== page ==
Kinetics. Generalities of Kinetic: rate of reaction, kinetic equation. Reaction mechanism. Activated complex and activation energy. Catalysis.

Organic Chemistry. Definition of hybrid and hybridation concepts. Organic acids and bases, nucleophilies and electrophiles. Description of the main functional groups and organic compounds classes with their nomenclature, and references to their structures and possible isomers and stereochemistry. Aminoacids, structures, acid-base properties, peptidic ligand and proteins. Lipids: fats and oils. Soaps. Phospholipids. Steroids. Biological membranes.


It is mainly recommended to use the teaching material and lecture notes. As a supplement to the study any UNIVERSITY text dedicated to General and Inorganic Chemistry courses of the first level is suitable.

Students who already have other study texts are invited to discuss with the teacher to verify the contents.

Teaching methods

Classroom lectures with power point presentations concerning the theoretical aspects of the course.

Practical lectures dealing with chemistry numerical problems, with particular reference to final exam examples.

Compatibly with time, the possibility of using small videos and / or simple experimental demonstrations in the classroom will be evaluated.

The attendance to the lectures and the study of the teaching material is essential to passing the final exam.

Assessment methods

They consist of a final exam - a written test - to ascertain the acquisition of knowledge and skills acquired during the course. The test time is two hours. It is not allowed the use of notes, handouts or books, and any type of electronic device (excluding the scientific calculator). The following material is necessary for the final examination: an identification document with photo (identity card, university badge with photo), calculator, black or blue pen, a periodic table.

The written test includes:

- seven theory questions on all the topics covered during the course;

- three numerical exercises, each on a different subject among the course: atomic weight and mole, stoichiometry, colligative properties, chemical equilibrium, acid-base equilibrium in solution, pH, hydrolysis, buffers, acid-base titrations, solubility equilibria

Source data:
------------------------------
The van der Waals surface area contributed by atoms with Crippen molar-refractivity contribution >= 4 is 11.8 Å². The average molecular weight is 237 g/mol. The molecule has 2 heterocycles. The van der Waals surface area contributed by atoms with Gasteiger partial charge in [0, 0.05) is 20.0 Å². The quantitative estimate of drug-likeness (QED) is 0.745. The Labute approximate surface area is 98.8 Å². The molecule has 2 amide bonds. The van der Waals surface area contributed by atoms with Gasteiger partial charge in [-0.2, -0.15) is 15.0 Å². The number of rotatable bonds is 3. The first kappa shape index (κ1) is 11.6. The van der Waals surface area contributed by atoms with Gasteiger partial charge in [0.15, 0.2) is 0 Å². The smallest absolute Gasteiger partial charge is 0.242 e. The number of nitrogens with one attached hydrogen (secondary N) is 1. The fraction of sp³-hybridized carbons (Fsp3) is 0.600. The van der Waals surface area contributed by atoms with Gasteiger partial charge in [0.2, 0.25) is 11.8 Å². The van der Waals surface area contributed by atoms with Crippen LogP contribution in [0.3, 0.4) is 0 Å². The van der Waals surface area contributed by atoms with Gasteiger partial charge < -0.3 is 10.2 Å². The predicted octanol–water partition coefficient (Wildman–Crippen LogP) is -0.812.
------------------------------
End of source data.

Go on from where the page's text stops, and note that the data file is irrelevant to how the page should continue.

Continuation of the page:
each correct answer in the theory questions corresponds to 2 points; each numerical problem have a score between 0 and 6. The final mark of the writing is calculated by summing the scores obtained in all the questions and problems.

The maximum mark obtainable in the test is 32 (full marks); the exam is passed with a mark of at least 18.

The evaluation of the final test determines the mark of the exam; partial partial tests are not foreseen.

The student has the right to choose whether to take an oral interview to improve the mark of the written exam.

Exams (both written and oral) may be held in English. Students who wish to take the exam in English must request it in writing (email) to the teacher at least one week before the exam.

Teaching tools

Projectors, interactive whiteboards and classroom whiteboards.
Possibility to download (https://virtuale.unibo.it/) the lectures teaching material given by the teacher.

A section of the teaching material will be dedicated to the information related to the participation of the course and for undertake of the final exam.

Students with a disability certification and with DSA are invited to contact the teacher to:
- implement the teaching methods
- fix and undertake with sufficient advance compensatory and dispensative measures during the final exam

Office hours

See the website of Enrico Rampazzo

See the website of Massimo Baroncini